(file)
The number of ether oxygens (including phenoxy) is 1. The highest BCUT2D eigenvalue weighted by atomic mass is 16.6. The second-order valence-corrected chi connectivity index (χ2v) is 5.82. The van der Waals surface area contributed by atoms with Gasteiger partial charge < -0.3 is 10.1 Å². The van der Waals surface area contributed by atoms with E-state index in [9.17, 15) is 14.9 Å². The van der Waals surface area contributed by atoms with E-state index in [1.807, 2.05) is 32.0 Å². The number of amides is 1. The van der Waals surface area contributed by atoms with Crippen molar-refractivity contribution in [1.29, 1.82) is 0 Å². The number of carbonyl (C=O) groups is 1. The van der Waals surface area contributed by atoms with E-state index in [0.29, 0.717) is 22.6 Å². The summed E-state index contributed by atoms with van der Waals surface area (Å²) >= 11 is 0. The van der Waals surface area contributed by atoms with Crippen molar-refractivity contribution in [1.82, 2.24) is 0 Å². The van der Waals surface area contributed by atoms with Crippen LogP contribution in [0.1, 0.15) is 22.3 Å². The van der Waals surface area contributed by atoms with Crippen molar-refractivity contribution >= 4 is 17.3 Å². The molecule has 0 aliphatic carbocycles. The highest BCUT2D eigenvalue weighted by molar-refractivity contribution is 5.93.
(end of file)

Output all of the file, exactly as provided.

The number of ether oxygens (including phenoxy) is 1. The highest BCUT2D eigenvalue weighted by atomic mass is 16.6. The second-order valence-corrected chi connectivity index (χ2v) is 5.82. The van der Waals surface area contributed by atoms with Gasteiger partial charge < -0.3 is 10.1 Å². The van der Waals surface area contributed by atoms with E-state index in [9.17, 15) is 14.9 Å². The van der Waals surface area contributed by atoms with E-state index in [1.807, 2.05) is 32.0 Å². The number of amides is 1. The van der Waals surface area contributed by atoms with Crippen molar-refractivity contribution in [1.29, 1.82) is 0 Å². The number of carbonyl (C=O) groups is 1. The van der Waals surface area contributed by atoms with E-state index in [0.29, 0.717) is 22.6 Å². The summed E-state index contributed by atoms with van der Waals surface area (Å²) >= 11 is 0. The van der Waals surface area contributed by atoms with Crippen molar-refractivity contribution in [1.82, 2.24) is 0 Å². The van der Waals surface area contributed by atoms with Crippen LogP contribution in [0.1, 0.15) is 22.3 Å². The van der Waals surface area contributed by atoms with Crippen molar-refractivity contribution >= 4 is 17.3 Å². The molecule has 0 aliphatic carbocycles. The highest BCUT2D eigenvalue weighted by molar-refractivity contribution is 5.93.